"Already Having Forgotten:" Violence, Its Memory, and Political Identity in El Salvador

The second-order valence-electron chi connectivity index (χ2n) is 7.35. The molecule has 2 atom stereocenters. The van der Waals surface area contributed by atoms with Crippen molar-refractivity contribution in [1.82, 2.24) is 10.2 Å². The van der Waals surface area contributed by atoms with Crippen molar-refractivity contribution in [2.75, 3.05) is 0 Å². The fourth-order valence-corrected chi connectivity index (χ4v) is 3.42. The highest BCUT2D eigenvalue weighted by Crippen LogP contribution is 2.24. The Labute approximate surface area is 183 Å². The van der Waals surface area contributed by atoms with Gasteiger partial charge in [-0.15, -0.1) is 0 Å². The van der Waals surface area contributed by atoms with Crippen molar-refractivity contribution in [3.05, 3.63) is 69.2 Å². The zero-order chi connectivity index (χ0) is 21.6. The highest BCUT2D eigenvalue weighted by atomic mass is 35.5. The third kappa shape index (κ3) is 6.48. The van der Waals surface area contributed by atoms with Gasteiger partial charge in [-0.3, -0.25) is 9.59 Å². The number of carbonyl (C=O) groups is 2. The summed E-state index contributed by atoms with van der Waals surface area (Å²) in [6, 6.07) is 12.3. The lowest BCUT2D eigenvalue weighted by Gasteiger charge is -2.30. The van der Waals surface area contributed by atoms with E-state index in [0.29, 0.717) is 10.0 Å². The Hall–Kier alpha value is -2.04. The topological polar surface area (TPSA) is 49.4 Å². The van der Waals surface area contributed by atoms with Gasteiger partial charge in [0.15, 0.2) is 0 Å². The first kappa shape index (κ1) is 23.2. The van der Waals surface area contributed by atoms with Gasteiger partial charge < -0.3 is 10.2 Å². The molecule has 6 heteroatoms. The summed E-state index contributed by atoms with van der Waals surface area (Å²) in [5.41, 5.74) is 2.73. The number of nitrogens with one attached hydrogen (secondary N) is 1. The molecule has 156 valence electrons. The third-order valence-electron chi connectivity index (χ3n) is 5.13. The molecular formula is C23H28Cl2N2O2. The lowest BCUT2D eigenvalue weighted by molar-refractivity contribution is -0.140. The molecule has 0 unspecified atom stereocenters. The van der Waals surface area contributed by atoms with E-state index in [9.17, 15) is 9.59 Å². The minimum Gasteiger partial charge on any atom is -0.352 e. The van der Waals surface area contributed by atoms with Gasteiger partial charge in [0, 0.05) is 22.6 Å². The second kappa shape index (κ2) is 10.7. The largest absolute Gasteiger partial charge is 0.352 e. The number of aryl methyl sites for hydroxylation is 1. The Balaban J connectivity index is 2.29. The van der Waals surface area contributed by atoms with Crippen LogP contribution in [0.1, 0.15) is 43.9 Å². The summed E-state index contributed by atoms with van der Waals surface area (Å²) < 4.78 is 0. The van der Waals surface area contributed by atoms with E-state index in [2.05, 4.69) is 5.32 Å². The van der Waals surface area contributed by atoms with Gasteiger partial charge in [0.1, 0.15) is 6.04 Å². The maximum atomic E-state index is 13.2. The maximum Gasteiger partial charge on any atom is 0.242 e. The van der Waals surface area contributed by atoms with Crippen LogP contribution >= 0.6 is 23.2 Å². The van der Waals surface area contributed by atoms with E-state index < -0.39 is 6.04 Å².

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El Salvador suffered from a brutal civil war from approximately 1980 until the signing of the Peace Accords in 1992. Civil war identities were formed by the incremental experience of violence, solidified by the post-conflict amnesty, and subsequently incorporated into a political landscape that persists today. While there is a pervasive sense that “the past is the past,” civil war identities continue to be salient determinants in political decision making for both voters and politicians. Through an examination of a series of interviews conducted by the author in 2013, supplemented by other primary and secondary sources, the argument is made that the polarization of current Salvadoran political identity is a result of past experiences of violence and the way past violence is collectively remembered.